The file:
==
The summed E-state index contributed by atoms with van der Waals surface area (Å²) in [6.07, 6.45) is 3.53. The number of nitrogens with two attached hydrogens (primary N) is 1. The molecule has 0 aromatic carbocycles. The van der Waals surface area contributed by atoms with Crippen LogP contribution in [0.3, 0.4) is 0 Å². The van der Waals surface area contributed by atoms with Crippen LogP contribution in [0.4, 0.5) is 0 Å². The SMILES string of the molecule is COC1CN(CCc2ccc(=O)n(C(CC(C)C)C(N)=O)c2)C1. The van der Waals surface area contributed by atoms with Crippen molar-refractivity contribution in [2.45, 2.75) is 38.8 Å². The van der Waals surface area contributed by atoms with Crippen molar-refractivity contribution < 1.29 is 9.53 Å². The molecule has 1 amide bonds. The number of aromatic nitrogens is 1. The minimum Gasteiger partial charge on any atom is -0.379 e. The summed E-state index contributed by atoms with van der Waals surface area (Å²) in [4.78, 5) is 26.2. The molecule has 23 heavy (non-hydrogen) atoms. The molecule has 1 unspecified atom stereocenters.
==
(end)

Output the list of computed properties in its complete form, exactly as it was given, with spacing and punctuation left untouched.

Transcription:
The summed E-state index contributed by atoms with van der Waals surface area (Å²) in [6.07, 6.45) is 3.53. The number of nitrogens with two attached hydrogens (primary N) is 1. The molecule has 0 aromatic carbocycles. The van der Waals surface area contributed by atoms with Crippen LogP contribution in [0.3, 0.4) is 0 Å². The van der Waals surface area contributed by atoms with Crippen LogP contribution in [0.4, 0.5) is 0 Å². The SMILES string of the molecule is COC1CN(CCc2ccc(=O)n(C(CC(C)C)C(N)=O)c2)C1. The van der Waals surface area contributed by atoms with Crippen molar-refractivity contribution in [2.45, 2.75) is 38.8 Å². The van der Waals surface area contributed by atoms with Crippen molar-refractivity contribution < 1.29 is 9.53 Å². The molecule has 1 amide bonds. The number of aromatic nitrogens is 1. The minimum Gasteiger partial charge on any atom is -0.379 e. The summed E-state index contributed by atoms with van der Waals surface area (Å²) in [4.78, 5) is 26.2. The molecule has 23 heavy (non-hydrogen) atoms. The molecule has 1 unspecified atom stereocenters.